The Connection Economy
Understanding it and plugging in
Since its existence, the world has moved through economic eras. It started with the Hunter-Gatherer Economy, which was characterized by a subsistence lifestyle that depended on hunting, fishing, and foraging for wild vegetation and nutrients like honey for food until around 12, 000 years ago (according to National Geographic).
To survive and succeed in this economy (It was actually about survival), you have to practice hunting-gathering. Then the world moved to the Agrarian Economy.
The Agrarian economy goes over 10, 000 years back and was characterized by a growth in agriculture. The plough, the advent of animal husbandry, and the invention of the watermill lead to a significant increase in available energy. It changed the way lives were lived. The bosses were those with assets — land. The next was the industrial economy, characterized by what we know as the industrial revolution.
In the industrial economy, agricultural societies became more industrialized and urban. Economies that were based on agriculture evolved and were now based on large-scale industry, mechanized manufacturing, and factory system.
Asides from the invention of machines, one of the highlights of the industrial economy was the increased division of labor and specialization of function, a new organization of work known as the factory system. Next was the Information economy which you are probably familiar with.
The information age as we still call it was the rise of knowledge, decentralized information, and data. It was the era when knowledge, information, and services became more valuable than manufacturing.
According to Keith Coats, it was the emergence and/or dominance of companies such as Hewlett-Packard, IBM, and Motorola. Knowledge overtakes capital in importance as capital shifts from being physical to intellectual or as Jensen phrases it, ‘It (capital) resides in our heads, not in bank accounts or in machines’.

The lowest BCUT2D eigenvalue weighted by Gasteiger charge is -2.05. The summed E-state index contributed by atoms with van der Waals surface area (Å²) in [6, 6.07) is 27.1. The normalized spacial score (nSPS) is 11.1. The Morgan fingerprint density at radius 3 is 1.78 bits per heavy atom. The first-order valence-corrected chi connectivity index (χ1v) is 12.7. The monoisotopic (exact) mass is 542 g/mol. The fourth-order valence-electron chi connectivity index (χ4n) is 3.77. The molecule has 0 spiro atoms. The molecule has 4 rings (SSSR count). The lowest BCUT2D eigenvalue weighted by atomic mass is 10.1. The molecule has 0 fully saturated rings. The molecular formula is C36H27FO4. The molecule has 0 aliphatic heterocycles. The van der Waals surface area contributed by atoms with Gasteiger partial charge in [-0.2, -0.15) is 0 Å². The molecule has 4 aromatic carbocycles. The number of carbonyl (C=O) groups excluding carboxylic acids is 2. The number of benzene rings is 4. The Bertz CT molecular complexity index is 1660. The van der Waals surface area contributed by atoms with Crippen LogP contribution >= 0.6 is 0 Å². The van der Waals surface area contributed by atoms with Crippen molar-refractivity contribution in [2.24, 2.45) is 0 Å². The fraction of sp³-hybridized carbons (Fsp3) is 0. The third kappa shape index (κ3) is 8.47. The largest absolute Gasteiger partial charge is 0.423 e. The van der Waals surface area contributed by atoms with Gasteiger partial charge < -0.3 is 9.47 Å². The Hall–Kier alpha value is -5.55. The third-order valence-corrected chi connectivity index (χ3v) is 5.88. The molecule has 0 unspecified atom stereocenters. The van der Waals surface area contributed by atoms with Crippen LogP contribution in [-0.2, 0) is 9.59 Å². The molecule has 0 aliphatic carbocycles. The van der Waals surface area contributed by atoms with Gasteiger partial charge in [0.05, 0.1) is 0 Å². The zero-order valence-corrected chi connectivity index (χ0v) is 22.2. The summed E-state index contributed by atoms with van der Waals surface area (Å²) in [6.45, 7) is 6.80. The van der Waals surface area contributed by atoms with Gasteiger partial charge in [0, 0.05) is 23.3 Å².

Then comes the connection economy and that’s where are at.
In the connection economy, the big deal is sharing.
The former was information and access to it, the current is the sharing of ideas and information. The ability to extract and use information was what thrived in the information economy. The bosses of the information economy were those with access to information, the technologies that provided them and those that used the information, this time it’s those that share it.
In the connection economy, more people are powerful but together (not alone). The disruptive drivers of change in the connection economy will be those that share ideas and connect to and with people.
The human (emotional) side of business is needed more now than ever coupled with the fact that there is such major growth in specialization, hence, the winning strategy is collaboration.
To thrive in the connection economy, you need to do three things (maybe there’s more)
1. Master your skill (you might want to specialize publicly)
2. Master people and be involved (in teams and communities)
3. Share ideas and teach others
Seth Godin wrote this about ideas a few years back and they are profound.
Ideas are going to continue to become more valuable, which means that the urge to control and patrol them is going to get greater.
· Ideas that spread, win
· Networks in which ideas flow are worth more than networks without
· Great ideas are amplified when others build on them
· Locking down ideas makes them worth less
Maybe I’ll write more about this in my next article. Stick around